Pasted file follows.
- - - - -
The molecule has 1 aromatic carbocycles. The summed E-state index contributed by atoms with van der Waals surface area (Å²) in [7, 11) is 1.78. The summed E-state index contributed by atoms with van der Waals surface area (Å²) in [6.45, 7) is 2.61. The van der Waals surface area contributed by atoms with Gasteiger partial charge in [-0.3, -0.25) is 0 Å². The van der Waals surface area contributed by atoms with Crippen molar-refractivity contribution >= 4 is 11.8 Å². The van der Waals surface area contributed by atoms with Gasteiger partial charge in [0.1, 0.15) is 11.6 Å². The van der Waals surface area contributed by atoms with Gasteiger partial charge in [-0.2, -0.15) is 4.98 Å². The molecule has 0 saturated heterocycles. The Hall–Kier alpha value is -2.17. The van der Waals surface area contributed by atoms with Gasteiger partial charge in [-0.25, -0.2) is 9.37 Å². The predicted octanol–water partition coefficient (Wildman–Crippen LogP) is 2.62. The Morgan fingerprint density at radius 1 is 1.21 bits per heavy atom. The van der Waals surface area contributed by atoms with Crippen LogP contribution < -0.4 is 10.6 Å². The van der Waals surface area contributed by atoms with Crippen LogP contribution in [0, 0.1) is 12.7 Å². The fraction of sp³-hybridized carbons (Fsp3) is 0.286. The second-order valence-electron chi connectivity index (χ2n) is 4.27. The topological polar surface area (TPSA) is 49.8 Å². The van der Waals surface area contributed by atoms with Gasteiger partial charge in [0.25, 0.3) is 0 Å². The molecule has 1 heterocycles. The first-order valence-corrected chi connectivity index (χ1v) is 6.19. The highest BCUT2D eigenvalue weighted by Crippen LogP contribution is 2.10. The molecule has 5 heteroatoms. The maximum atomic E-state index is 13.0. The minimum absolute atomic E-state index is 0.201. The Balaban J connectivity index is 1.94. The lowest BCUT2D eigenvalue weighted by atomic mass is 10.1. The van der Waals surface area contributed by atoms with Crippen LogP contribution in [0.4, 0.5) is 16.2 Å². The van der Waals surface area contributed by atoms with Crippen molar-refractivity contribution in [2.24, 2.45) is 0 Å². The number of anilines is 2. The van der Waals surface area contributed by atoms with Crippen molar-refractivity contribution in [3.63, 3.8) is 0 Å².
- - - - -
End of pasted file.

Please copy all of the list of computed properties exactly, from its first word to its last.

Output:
The molecule has 1 aromatic carbocycles. The summed E-state index contributed by atoms with van der Waals surface area (Å²) in [7, 11) is 1.78. The summed E-state index contributed by atoms with van der Waals surface area (Å²) in [6.45, 7) is 2.61. The van der Waals surface area contributed by atoms with Gasteiger partial charge in [-0.3, -0.25) is 0 Å². The van der Waals surface area contributed by atoms with Crippen molar-refractivity contribution >= 4 is 11.8 Å². The van der Waals surface area contributed by atoms with Gasteiger partial charge in [0.1, 0.15) is 11.6 Å². The van der Waals surface area contributed by atoms with Gasteiger partial charge in [-0.2, -0.15) is 4.98 Å². The molecule has 0 saturated heterocycles. The Hall–Kier alpha value is -2.17. The van der Waals surface area contributed by atoms with Gasteiger partial charge in [-0.25, -0.2) is 9.37 Å². The predicted octanol–water partition coefficient (Wildman–Crippen LogP) is 2.62. The Morgan fingerprint density at radius 1 is 1.21 bits per heavy atom. The van der Waals surface area contributed by atoms with Crippen LogP contribution < -0.4 is 10.6 Å². The van der Waals surface area contributed by atoms with Crippen LogP contribution in [0, 0.1) is 12.7 Å². The fraction of sp³-hybridized carbons (Fsp3) is 0.286. The second-order valence-electron chi connectivity index (χ2n) is 4.27. The topological polar surface area (TPSA) is 49.8 Å². The van der Waals surface area contributed by atoms with Gasteiger partial charge in [0.25, 0.3) is 0 Å². The molecule has 1 heterocycles. The first-order valence-corrected chi connectivity index (χ1v) is 6.19. The highest BCUT2D eigenvalue weighted by Crippen LogP contribution is 2.10. The molecule has 5 heteroatoms. The maximum atomic E-state index is 13.0. The minimum absolute atomic E-state index is 0.201. The Balaban J connectivity index is 1.94. The lowest BCUT2D eigenvalue weighted by atomic mass is 10.1. The van der Waals surface area contributed by atoms with Crippen LogP contribution in [0.4, 0.5) is 16.2 Å². The van der Waals surface area contributed by atoms with Crippen molar-refractivity contribution in [2.24, 2.45) is 0 Å². The number of anilines is 2. The van der Waals surface area contributed by atoms with Crippen molar-refractivity contribution in [3.63, 3.8) is 0 Å².